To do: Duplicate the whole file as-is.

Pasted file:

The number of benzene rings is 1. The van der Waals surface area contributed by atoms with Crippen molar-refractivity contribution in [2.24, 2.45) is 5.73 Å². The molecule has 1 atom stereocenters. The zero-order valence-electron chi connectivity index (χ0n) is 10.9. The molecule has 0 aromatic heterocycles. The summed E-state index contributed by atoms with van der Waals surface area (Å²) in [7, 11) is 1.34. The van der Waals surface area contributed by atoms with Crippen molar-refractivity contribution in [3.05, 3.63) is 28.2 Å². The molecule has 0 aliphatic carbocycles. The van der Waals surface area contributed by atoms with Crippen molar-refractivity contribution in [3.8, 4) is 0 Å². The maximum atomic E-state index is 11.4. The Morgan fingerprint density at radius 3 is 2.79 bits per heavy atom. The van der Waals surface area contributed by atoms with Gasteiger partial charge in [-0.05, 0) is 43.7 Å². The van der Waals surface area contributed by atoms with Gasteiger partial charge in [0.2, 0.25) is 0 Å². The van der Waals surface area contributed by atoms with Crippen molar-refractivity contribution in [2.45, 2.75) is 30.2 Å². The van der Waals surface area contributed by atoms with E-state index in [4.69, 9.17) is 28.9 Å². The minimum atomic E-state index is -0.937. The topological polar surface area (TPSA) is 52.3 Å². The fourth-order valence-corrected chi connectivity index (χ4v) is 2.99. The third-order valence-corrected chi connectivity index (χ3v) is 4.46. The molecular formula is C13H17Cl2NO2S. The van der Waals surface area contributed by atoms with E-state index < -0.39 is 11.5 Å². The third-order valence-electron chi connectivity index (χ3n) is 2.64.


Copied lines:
The number of benzene rings is 1. The van der Waals surface area contributed by atoms with Crippen molar-refractivity contribution in [2.24, 2.45) is 5.73 Å². The molecule has 1 atom stereocenters. The zero-order valence-electron chi connectivity index (χ0n) is 10.9. The molecule has 0 aromatic heterocycles. The summed E-state index contributed by atoms with van der Waals surface area (Å²) in [7, 11) is 1.34. The van der Waals surface area contributed by atoms with Crippen molar-refractivity contribution in [3.05, 3.63) is 28.2 Å². The molecule has 0 aliphatic carbocycles. The van der Waals surface area contributed by atoms with Crippen molar-refractivity contribution in [3.8, 4) is 0 Å². The maximum atomic E-state index is 11.4. The Morgan fingerprint density at radius 3 is 2.79 bits per heavy atom. The van der Waals surface area contributed by atoms with Gasteiger partial charge in [-0.05, 0) is 43.7 Å². The van der Waals surface area contributed by atoms with Gasteiger partial charge in [0.2, 0.25) is 0 Å². The van der Waals surface area contributed by atoms with Crippen molar-refractivity contribution in [2.45, 2.75) is 30.2 Å². The van der Waals surface area contributed by atoms with E-state index in [4.69, 9.17) is 28.9 Å². The minimum atomic E-state index is -0.937. The topological polar surface area (TPSA) is 52.3 Å². The fourth-order valence-corrected chi connectivity index (χ4v) is 2.99. The third-order valence-corrected chi connectivity index (χ3v) is 4.46. The molecular formula is C13H17Cl2NO2S. The van der Waals surface area contributed by atoms with E-state index < -0.39 is 11.5 Å². The third-order valence-electron chi connectivity index (χ3n) is 2.64.